Take four women—once school friends, now strangers—and force them to return to the small country town they couldn’t wait to escape twenty years earlier. Throw in unrequited love and the three ‘Rs’ (redemption, reconciliation and renewal) and you have four characters in conflict with coming home to the country, each woman as different as the seasons and each staying a season each at the century-old Dandelion House:
- Sara, a breast cancer survivor afraid to fall in love;
- Poppy, a tough, ambitions journo still craving her father’s approval;
- Amber, a spoilt socialite addicted to painkillers and cosmetic procedures;
- Caitlin, a third generation doctor frustrated by a controlling family and her flat-lining life.
House for all Seasons is a story of unravelling friendships, of country roots that run deep, and of ties that will forever bind the four women to each other and to the house.
2. How long did this book take you to write and edit to the point of submitting it?
I wrote this manuscript during NanoWriMo 2009 – 50,000 words. I finished, polished and subbed 100,000 words 12 months later, picking up an agent in the process. The next 12 months after that is a long story filled with personal complications and angst (just ask my writing group!) The short version is that I lost myself in Book Two (because that’s what everyone says to do) and then with my agent back and firing on all four cylinders, ‘we’ edited House before subbing to multiple Australian publishing houses late 2011. For the long-winded version (useful if you are having trouble getting to sleep) see this blog post: Turning Points on My Path to Publication.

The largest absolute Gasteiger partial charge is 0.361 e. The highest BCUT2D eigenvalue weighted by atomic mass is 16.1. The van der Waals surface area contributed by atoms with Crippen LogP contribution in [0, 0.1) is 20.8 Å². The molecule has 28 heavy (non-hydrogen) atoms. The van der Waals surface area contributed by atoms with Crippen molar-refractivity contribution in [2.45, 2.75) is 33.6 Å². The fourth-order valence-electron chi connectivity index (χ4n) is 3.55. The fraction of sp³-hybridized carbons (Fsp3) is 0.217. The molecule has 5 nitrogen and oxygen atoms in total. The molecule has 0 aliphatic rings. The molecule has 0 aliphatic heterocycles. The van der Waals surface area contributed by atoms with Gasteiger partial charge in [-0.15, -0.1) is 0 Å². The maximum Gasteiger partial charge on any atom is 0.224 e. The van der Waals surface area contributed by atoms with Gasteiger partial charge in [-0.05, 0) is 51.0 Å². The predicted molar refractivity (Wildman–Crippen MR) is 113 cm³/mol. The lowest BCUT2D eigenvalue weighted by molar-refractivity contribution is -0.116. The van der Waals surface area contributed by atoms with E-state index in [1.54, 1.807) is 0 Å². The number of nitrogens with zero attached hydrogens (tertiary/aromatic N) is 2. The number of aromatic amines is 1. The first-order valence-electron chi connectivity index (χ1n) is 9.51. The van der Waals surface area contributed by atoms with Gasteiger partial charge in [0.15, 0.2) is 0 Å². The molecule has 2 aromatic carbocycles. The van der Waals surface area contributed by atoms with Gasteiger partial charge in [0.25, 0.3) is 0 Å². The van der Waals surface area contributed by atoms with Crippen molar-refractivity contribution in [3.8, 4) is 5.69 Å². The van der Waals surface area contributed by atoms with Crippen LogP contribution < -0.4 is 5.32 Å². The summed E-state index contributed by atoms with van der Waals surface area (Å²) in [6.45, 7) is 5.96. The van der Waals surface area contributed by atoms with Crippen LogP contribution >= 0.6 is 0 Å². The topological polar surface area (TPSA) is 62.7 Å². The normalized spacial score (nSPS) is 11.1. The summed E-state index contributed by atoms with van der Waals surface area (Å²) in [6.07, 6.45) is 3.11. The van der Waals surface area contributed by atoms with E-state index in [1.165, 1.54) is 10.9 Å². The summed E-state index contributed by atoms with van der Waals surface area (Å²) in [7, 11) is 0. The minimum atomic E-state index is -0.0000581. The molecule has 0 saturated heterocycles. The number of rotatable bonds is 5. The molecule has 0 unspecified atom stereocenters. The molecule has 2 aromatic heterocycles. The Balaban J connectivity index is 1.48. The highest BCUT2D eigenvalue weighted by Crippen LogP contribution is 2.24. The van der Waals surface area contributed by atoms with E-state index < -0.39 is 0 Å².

3. Can you tell us a bit about your journey to publication? Was there anything you’d do differently, knowing what you know now?
That’s an interesting question. Would I do anything different? YES. I’d be brave and ask more questions to avoid unnecessary detours (like determining my genre and what the hell is ‘voice’!). If only I’d realised earlier, that to an RWA member, no question is a dumb question.
That said, if ‘different’ meant not being where I am right now (with Simon & Schuster) then… NO. S&S were definitely worth my long, angsty, it’ll-never-happen wait. In fact, I’d go so far as to say it was meant to be. I love that S&S—the Australian division—is like a small (almost a boutique) publisher, but packing global punch as part of America’s CBS Corp! It’s like being a member of a fun family!
Did I get input into the design? No! Did I want input? Absolutely not! Is that weird?
Besides being a bad decision maker, I was happy to see someone else’s interpretation of the story. I knew what I didn’t want and I figured I could say ‘yuk’ if I didn’t like the concept. In our pre-contract conversation when my publisher, Larissa Edwards, had said how much she loved the story, she’d also said she could ‘already see the cover’. So I trusted her, and the end result was perfect. (Anyone who attended my March 1 launch celebration would have seen the amazing connection my cover had with Carli & Julie’s video clip I’d discovered way before any mention of cover design. It’s as if my cover girl is on the same country road watching Carli & Julie. Spooky!